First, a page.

J.D. Lafrance
The Big Chill: Criterion Collection DVD Review

The Big Chill: Criterion Collection

July 30, 2014

Director: Lawrence Kasdan,
Starring: Tom Berenger, Glenn Close, Jeff Goldblum, William Hurt, Kevin Kline, Mary Kay Place, Meg Tilly, JoBeth Williams,

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DVD Review

J.D. Lafrance

It was during the 1980s that the Baby Boomer generation were at the height of their influence and The Big Chill (1983) is often regarded as one of their most identifiable pop cultural touchstones. Using the clout he had acquired for his screenwriting on popular movies like The Empire Strikes Back (1980) and Raiders of the Lost Ark (1981), Lawrence Kasdan created a thoughtful ode to his generation with a film made for and by Boomers. What most remember of The Big Chill is the cast grooving and singing along to 1960s Motown hits in a kitchen, but obviously there is much more to the film than that iconic scene.

When a close friend of theirs from school commits suicide, a group of seven thirtysomethings spend the weekend together sorting through their feelings and reminiscing about the good times they had in the ‘60s while looking apprehensively ahead to a future as responsible adults. There’s Harold (Kline), a running shoe mogul; his wife Sarah (Close), a physician; Michael (Goldblum), a writer for People magazine; corporate lawyer Meg (Place); Sam (Berenger), a popular television star; Nick (Hurt), a dropout/drug dealer; and Karen (Williams), the wife of an advertising executive. Thrown into the mix is Chloe (Tilly), their deceased friend’s girlfriend and ten years his junior who doesn’t have the same cultural touchstones as the others. The film plays out the weekend as old arguments and romantic feelings surface among these friends as they try to make sense of it all.

Kasdan examines how each character deals with the unexpected death of their friend in their own unique way. He’s always had a deft touch with actors and this film may be the best example of that with a top notch cast that expertly inhabits their characters. There is an ease and a generosity between these talented actors that makes them believable as long-time friends.

The Big Chill’s influence is significant. Beyond the fact that almost every reunion movie that came after is indebted to it in some way, there’s thirtysomething, which, in some ways, is The Big Chill: the T.V. show. Kasdan’s film is a snapshot of where his generation’s headspace was at the time as its characters wrestle with the fears and aspirations that came with the ‘80s, namely material wealth and how it conflicted with the rebellious ideals they had in the ‘60s. The Big Chill tries to address these contradictions and more in a thoughtful and heartfelt way.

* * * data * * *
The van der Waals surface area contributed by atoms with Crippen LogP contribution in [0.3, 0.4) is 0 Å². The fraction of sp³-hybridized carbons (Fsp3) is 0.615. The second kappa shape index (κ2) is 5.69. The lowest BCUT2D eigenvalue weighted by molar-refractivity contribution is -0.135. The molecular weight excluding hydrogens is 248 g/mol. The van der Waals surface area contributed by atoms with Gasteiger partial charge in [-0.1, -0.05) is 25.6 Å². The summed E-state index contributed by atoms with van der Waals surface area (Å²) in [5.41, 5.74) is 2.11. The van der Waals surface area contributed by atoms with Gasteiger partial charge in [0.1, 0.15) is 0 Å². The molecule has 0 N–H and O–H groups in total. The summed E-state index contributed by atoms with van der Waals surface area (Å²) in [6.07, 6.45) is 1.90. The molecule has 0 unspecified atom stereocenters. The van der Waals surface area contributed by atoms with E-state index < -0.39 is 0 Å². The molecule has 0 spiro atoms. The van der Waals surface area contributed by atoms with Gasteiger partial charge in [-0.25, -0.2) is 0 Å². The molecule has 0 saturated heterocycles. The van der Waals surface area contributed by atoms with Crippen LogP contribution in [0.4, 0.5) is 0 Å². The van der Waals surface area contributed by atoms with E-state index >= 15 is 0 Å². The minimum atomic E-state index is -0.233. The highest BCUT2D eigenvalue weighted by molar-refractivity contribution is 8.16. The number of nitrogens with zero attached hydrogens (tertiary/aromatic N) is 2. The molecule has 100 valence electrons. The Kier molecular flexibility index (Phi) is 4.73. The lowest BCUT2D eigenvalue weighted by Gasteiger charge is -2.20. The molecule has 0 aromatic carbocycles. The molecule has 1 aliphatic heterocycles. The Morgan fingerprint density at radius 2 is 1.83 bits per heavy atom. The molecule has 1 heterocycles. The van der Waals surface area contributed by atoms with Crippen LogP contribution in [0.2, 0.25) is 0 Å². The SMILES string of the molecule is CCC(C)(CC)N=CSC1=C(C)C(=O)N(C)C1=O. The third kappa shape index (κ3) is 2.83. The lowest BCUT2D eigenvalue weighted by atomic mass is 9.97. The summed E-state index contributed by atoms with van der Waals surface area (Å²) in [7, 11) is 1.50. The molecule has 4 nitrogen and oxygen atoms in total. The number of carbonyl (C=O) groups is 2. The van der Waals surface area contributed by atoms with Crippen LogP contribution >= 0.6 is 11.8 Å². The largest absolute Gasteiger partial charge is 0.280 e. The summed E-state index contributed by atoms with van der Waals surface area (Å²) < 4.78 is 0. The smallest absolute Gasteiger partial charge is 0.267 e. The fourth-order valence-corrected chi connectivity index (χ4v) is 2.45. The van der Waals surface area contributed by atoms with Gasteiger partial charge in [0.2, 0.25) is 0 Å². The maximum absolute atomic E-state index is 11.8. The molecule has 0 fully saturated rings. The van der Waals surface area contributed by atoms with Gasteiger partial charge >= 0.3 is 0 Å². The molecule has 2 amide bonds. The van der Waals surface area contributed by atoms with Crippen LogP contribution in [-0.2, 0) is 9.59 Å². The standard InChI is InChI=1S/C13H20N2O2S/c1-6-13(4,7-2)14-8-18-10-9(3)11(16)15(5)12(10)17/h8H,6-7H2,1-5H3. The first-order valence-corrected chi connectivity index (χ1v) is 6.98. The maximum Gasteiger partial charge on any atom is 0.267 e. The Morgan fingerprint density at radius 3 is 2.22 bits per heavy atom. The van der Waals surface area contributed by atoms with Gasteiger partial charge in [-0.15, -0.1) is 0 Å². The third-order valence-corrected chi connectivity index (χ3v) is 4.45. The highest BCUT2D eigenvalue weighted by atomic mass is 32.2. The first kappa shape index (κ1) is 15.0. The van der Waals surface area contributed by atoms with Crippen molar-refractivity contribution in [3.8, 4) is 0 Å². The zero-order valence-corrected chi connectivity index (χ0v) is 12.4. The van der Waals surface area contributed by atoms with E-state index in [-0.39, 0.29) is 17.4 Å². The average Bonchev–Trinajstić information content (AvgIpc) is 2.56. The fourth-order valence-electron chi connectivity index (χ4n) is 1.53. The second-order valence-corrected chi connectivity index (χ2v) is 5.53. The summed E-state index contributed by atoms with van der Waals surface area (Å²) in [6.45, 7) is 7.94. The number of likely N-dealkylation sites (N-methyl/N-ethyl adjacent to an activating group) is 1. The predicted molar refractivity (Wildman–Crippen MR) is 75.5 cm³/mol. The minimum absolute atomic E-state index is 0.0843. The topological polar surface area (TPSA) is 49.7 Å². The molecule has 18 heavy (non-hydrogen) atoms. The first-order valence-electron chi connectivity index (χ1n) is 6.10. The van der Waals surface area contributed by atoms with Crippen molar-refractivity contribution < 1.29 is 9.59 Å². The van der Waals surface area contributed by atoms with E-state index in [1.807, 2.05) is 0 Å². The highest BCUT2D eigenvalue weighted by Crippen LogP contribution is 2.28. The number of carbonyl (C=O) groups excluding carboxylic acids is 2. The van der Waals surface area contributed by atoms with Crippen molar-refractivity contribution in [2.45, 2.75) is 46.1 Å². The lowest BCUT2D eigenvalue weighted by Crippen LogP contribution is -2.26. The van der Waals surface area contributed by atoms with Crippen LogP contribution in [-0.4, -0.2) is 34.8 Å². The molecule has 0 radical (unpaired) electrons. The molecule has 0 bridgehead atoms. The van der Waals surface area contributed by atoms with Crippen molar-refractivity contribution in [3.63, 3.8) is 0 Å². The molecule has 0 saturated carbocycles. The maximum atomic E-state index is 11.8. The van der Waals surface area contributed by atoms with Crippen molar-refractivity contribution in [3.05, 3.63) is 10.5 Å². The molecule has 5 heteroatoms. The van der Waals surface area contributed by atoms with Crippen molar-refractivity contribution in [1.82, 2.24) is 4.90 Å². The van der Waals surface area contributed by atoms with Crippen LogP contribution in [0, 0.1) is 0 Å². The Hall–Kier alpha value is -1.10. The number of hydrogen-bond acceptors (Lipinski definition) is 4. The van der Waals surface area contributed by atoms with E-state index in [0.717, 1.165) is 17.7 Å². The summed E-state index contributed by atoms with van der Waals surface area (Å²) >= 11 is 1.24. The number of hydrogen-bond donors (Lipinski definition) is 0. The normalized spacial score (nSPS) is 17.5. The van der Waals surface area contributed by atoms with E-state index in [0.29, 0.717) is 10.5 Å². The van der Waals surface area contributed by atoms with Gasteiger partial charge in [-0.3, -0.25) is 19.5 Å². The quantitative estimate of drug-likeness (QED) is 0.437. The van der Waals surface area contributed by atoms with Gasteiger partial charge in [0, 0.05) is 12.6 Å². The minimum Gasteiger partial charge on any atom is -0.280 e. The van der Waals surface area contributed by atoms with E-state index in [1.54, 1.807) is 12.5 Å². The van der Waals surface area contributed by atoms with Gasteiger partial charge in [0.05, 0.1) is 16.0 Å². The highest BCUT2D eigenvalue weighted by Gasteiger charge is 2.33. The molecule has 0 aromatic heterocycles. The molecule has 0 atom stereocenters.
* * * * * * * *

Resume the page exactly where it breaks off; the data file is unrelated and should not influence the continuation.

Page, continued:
Special Features:

This new Blu-Ray transfer is easily superior to any DVD incarnations of The Big Chill, preserving the texture of the film stock Kasdan used. In a nice touch, Criterion has offered two audio options: the original mono track and a 5.1 surround sound track that really showcases the film’s selection of memorable tunes from the ‘60s.

Included is a trailer for the film.

“Success in the System” is a new interview with writer/director Lawrence Kasdan who talks about working within the confines of Hollywood. He also talks about using his clout from writing successful screenplays for blockbuster films to write and director his own personal films. Naturally, he discusses the central themes of The Big Chill among other things.

The Big Chill: A Reunion” is a 1998 retrospective documentary that runs just under an hour and features Kasdan and his cast reflecting back on the film. It takes us through the genesis of the project, including the origins of the film’s title. This documentary also takes us through the production in wonderful detail and it is great to see the cast speak admiringly of it.

“Thirtieth Anniversary Q&A” was held at the Toronto International Film Festival and featured Kasdan with key cast and crew members reminiscing about the film. This is a fun and engaging extra as everyone speaks highly of their experience on The Big Chill.

Finally, there are just over nine minutes of deleted scenes. Unfortunately, the flashback sequence with Kevin Costner that was cut by the studio is not included and it is pretty obvious why this footage was taken out.

J.D. is a freelance writer who is currently doing research for a book on the films of Michael Mann. He likes reading anything written by Jack Kerouac, James Ellroy, J.D. Salinger, Harlan Ellison or Thomas Pynchon. J.D. is currently addicted to the T.V. series 24 and enjoys drinking a lot of Sprite. This is not a blatant plug for the beverage but if they ever decided to give him a lifetime supply he certainly wouldn’t turn them down.
view all DVD reviews by JD Lafrance


Rating: 97%

Website: http://www.criterion.com/films/28610-the-big-chill


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